It was bought by the Duke of Cumberland, uncle of George III, and became the pivotal composition of Wilson's career, paving the way for his nomination as a Founding Member of the Royal Academy of Arts in 1768.
Wilson also painted more traditional 'estate portraits' of country seats, such as Wilton House, Wiltshire, and popular settings, such as The Thames at Twickenham; but even these struck a new note by playing down the houses featured while emphasising the landscape and its atmosphere.
Wilson's own country produced some of his most poetic icons such as Snowdon from Llyn Nantlle, which were often bought by local gentry, some of whom were related to him. These subjects reached a climax in 1771 with the completion of Dinas Bran from Llangollen and View near Wynnstay for the landowner, Sir Watkin Williams-Wynn.
In these magnificent compositions, the artist skillfully combined particularities of topography with subtle lighting and bucolic figures, imbuing his native landscape with an Italianate serenity, and transforming the North Welsh countryside into a veritable Arcadia. The appeal of such landscapes was much enhanced by a rising public interest in Welsh history and customs from the 1750s. This and a new fashion for wild or 'sublime' subjects also spurred Wilson on to his most conceptually innovative picture Llyn-y-Cau, Cader Idris whose uncompromising starkness meant that it remained unsold.
In later years Wilson's reputation underwent a rapid decline, from which it recovered only some decades after his death in 1782 – and from which, to a degree, it continues to suffer. Unmarried, struck by ill health, becoming ever more irascible, opinionated and anti-social, and turning increasingly to drink, he was temporarily rescued from poverty by his fellow Academicians, who in 1776 appointed him to the post of Librarian at an annual salary of £50. However, he was unable to continue beyond 1781 and retired to the home of his cousin Catherine Jones at Colomendy Hall, Clwyd, where he died on 11th May 1782.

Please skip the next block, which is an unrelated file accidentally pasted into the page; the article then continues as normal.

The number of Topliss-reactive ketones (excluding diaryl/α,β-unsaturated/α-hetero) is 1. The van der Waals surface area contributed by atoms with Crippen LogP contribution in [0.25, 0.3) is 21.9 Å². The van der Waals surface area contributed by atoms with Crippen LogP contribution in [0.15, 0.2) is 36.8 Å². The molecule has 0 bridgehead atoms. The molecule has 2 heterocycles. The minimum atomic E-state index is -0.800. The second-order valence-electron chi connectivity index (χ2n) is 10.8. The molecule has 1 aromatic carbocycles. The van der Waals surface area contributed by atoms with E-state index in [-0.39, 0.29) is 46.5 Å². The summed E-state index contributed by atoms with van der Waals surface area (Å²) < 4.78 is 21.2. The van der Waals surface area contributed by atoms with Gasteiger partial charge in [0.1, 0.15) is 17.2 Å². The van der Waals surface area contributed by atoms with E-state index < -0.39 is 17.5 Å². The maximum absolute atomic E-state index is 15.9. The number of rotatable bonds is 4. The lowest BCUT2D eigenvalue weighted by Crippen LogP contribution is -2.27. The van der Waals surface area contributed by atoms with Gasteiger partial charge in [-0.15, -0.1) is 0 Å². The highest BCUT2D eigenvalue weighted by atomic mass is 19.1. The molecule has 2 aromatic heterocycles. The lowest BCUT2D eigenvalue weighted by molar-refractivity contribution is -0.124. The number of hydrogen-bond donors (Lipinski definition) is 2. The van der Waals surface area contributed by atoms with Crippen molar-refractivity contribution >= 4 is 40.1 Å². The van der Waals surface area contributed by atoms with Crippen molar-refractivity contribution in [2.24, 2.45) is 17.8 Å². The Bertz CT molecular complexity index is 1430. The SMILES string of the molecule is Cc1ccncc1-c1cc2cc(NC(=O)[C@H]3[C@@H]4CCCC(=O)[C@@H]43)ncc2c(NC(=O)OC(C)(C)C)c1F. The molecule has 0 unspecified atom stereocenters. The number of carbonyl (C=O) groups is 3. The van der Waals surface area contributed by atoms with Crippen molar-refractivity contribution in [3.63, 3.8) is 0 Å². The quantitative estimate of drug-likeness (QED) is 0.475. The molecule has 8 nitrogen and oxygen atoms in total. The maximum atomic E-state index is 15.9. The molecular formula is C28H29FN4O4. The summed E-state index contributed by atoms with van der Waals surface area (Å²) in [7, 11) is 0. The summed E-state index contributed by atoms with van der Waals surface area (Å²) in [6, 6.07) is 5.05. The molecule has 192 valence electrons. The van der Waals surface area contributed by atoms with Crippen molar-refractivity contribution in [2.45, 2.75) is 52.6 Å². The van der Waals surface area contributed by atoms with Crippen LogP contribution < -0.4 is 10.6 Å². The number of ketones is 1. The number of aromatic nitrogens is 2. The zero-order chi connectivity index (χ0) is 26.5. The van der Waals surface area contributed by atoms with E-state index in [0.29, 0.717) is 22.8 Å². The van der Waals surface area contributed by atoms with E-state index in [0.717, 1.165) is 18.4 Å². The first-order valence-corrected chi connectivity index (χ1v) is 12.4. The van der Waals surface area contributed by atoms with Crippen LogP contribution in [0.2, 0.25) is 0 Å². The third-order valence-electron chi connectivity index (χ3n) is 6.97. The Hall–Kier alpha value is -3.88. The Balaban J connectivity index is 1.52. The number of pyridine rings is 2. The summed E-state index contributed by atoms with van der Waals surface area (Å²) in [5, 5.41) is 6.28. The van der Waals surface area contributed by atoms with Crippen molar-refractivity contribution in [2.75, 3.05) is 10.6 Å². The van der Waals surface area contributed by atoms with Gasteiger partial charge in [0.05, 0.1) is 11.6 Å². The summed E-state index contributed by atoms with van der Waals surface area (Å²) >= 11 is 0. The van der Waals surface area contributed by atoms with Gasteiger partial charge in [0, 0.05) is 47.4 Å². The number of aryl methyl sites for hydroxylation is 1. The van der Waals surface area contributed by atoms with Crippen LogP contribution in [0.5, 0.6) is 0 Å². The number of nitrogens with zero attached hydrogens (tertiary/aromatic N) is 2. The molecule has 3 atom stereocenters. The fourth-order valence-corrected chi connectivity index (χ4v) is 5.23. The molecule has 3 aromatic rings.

Despite the popularity of engravings after his paintings and the many later copies and pastiches of his work made in the nineteenth century, he himself had become an obscure figure whose uneven reputation was succinctly captured by a critic, 'Peter Pindar', in Lyric Odes to the Academicians that same year:
But honest Wilson, never mind;
Immortal praises thou shalt find,
And for a dinner have no cause to fear.
Thou start'st at my prophetic rhymes:
Don't be impatient for those times;
Wait till thou hast been dead a hundred year.
In 2014 a major exhibition, 'Richard Wilson and the Transformation of European Landscape Painting', was held at the National Museum Wales, Cardiff and Yale Center for British Art, New Haven, USA to celebrate the 300th anniversary of Wilson's birth and re-establish his position as an artist of international stature.
Simultaneously, Richard Wilson Online, a digital catalogue raisonné of his work was published by the Paul Mellon Centre for Studies in British Art. This seeks to re-assess Wilson's reputation by clarifying and redefining his entire output. It updates and combines the classic catalogues of his paintings by Professor W. G. Constable (1953) and drawings by Sir Brinsley Ford (1951) and incorporates new insights highlighted by the landmark exhibition 'Richard Wilson: The Landscape of Reaction' (1982–1983) curated by Professor David Solkin. Richard Wilson Online provides an up-to-date and freely accessible reference tool for a modern audience, reinforcing the Welshman's status as the father of British landscape painting.
Paul Spencer-Longhurst, former Senior Research Fellow at the Paul Mellon Centre for Studies in British Art, and Editor of the digital catalogue raisonné of the work of Richard Wilson